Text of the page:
Ex-Combatants Threaten To Block Vote

February 29, 2008

A group of anti-Sandinista ex-combatants is warning that President Daniel Ortega and Miskito ally Brooklyn Rivera are attempting to illegally block municipal elections in the North Atlantic Autonomous Region (RAAN) for fear of losing the three mayoral seats they currently control.

Violence broke out last weekend in Bilwi as an anti-Sandinista indigenous group known as “YATAMA No Sandinista” clashed with Sandinista supporters loyal to Rivera, a lawmaker with the YATAMA faction loyal to the Sandinistas.

Osorno “Comandante Blas” Coleman told The Nica Times that he was among 15 men injured in the skirmish, and that he fears more violence is to come as emotions run high. Coleman said that most residents want elections, but that Rivera and Ortega are afraid they will lose.

“If they suspend the elections, we will have a dictatorship,” Coleman said.

Rivera’s group, some 800 demobilized indigenous combatants, last weekend threatened to prevent electoral officials from conducting upcoming municipal elections in November if long awaited relief aid from last year’s Hurricane Felix doesn’t first get distributed to those in the zone.

The former combatants claim that the conditions don’t exist to hold elections because the schools where voting takes place were destroyed and many lost their state identification cédulas, so they can’t vote.

“The proposal to suspend the elections demands that the resources that would be used in the upcoming electoral campaigns in those municipalities be used instead for the reconstruction of the communities,” Rivera told The Nica Times this week in an e-mail.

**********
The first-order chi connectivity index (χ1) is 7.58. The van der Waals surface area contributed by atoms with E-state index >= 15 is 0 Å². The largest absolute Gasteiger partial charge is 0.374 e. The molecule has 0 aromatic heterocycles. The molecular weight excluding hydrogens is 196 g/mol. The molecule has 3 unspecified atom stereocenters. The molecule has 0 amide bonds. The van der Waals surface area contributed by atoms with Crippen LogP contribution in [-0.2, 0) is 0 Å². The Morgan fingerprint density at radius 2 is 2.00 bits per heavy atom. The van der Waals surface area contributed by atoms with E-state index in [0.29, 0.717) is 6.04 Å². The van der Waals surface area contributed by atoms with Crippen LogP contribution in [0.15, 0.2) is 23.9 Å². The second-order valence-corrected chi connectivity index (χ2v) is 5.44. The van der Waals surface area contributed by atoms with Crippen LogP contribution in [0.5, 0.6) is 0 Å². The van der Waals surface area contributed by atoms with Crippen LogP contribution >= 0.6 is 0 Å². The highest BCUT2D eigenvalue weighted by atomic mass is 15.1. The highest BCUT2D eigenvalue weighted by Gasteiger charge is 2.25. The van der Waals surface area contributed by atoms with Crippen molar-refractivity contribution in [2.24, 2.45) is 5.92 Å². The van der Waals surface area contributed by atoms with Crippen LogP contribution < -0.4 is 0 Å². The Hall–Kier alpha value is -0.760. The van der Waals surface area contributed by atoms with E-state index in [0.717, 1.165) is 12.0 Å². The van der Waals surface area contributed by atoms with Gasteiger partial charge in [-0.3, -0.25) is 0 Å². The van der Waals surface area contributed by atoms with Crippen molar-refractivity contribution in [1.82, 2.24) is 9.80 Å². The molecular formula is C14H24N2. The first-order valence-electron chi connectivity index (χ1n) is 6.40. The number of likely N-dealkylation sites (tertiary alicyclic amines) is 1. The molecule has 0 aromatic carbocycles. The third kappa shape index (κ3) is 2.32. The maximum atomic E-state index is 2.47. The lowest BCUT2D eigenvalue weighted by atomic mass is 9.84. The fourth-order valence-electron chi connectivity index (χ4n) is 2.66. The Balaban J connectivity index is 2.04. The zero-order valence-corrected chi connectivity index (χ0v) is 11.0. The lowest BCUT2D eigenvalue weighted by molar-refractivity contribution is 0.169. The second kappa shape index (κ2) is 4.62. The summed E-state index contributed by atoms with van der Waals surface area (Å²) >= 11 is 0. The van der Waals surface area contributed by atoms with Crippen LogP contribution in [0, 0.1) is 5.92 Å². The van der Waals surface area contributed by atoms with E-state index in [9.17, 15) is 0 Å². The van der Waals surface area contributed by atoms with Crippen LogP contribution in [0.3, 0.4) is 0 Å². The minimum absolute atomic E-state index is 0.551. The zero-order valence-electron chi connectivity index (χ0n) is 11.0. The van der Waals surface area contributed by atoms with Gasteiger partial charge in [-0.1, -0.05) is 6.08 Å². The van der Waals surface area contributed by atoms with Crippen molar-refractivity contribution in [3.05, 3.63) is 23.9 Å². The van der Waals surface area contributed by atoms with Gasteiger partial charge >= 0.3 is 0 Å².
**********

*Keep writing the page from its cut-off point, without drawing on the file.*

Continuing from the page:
“I believe our organized communities headed by demobilized soldiers would be ready to take diverse actions in defense of our community members so they aren’t cheated and manipulated by the political parties in this upcoming election,” Rivera said.

Before signing a controversial electoral alliance with Ortega in 2006, Rivera led a similar YATAMA protest in Bilwi in November 2000, to protest exclusion from the first municipal elections held there. At the time, Ortega and former President Arnoldo Alemán had rewritten the Electoral Law to exclude minority parties, as part of the two’s original power-sharing pact.

The violent protests back then led to a quick militarization of Bilwi, as authorities feared YATAMA was preparing to rearm itself. That violence is a real possibility now, Coleman warned this week.

“Things are getting hot,” he said.

Meanwhile, farther down the Caribbean coast in Bluefields, protesters hit the streets last week to demand primary elections for the Liberal Constitutionalist Party (PLC), while party members in other departments, such as Matagalpa, held primaries this week.

In Managua, Liberal factions engaged in last-minute negotiations in attempts to agree upon a candidate for mayor and vicemayor before next week’s deadline for registering political alliances with the Supreme Elections Council (CSE).

 

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